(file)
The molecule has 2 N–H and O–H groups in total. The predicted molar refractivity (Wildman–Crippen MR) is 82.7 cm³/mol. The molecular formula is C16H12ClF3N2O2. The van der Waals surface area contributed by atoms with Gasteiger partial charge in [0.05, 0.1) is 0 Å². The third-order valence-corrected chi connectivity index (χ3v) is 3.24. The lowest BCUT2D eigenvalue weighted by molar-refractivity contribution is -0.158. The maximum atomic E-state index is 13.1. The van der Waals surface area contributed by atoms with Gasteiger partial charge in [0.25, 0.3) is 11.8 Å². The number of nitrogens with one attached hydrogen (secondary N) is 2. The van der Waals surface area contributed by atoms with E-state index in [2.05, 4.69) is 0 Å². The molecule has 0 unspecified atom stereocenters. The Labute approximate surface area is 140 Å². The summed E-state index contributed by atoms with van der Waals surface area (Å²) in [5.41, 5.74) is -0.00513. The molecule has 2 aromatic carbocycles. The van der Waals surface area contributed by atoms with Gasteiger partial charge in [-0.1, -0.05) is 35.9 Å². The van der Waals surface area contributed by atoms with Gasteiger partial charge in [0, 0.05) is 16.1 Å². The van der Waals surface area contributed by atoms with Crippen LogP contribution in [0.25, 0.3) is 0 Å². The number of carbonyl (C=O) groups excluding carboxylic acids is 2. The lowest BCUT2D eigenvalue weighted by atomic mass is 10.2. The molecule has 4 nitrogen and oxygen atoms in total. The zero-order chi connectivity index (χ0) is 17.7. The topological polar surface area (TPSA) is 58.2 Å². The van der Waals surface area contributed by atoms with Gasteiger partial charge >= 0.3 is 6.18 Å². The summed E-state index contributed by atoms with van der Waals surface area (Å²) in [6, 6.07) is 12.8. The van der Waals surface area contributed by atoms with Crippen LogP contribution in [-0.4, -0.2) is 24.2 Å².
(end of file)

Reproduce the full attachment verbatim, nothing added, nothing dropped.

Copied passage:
The molecule has 2 N–H and O–H groups in total. The predicted molar refractivity (Wildman–Crippen MR) is 82.7 cm³/mol. The molecular formula is C16H12ClF3N2O2. The van der Waals surface area contributed by atoms with Gasteiger partial charge in [0.05, 0.1) is 0 Å². The third-order valence-corrected chi connectivity index (χ3v) is 3.24. The lowest BCUT2D eigenvalue weighted by molar-refractivity contribution is -0.158. The maximum atomic E-state index is 13.1. The van der Waals surface area contributed by atoms with Gasteiger partial charge in [0.25, 0.3) is 11.8 Å². The number of nitrogens with one attached hydrogen (secondary N) is 2. The van der Waals surface area contributed by atoms with E-state index in [2.05, 4.69) is 0 Å². The molecule has 0 unspecified atom stereocenters. The Labute approximate surface area is 140 Å². The summed E-state index contributed by atoms with van der Waals surface area (Å²) in [5.41, 5.74) is -0.00513. The molecule has 2 aromatic carbocycles. The van der Waals surface area contributed by atoms with Gasteiger partial charge in [-0.1, -0.05) is 35.9 Å². The van der Waals surface area contributed by atoms with Gasteiger partial charge in [0, 0.05) is 16.1 Å². The van der Waals surface area contributed by atoms with Crippen LogP contribution in [0.25, 0.3) is 0 Å². The number of carbonyl (C=O) groups excluding carboxylic acids is 2. The lowest BCUT2D eigenvalue weighted by atomic mass is 10.2. The molecule has 4 nitrogen and oxygen atoms in total. The zero-order chi connectivity index (χ0) is 17.7. The topological polar surface area (TPSA) is 58.2 Å². The van der Waals surface area contributed by atoms with Gasteiger partial charge >= 0.3 is 6.18 Å². The summed E-state index contributed by atoms with van der Waals surface area (Å²) in [6, 6.07) is 12.8. The van der Waals surface area contributed by atoms with Crippen LogP contribution in [-0.4, -0.2) is 24.2 Å².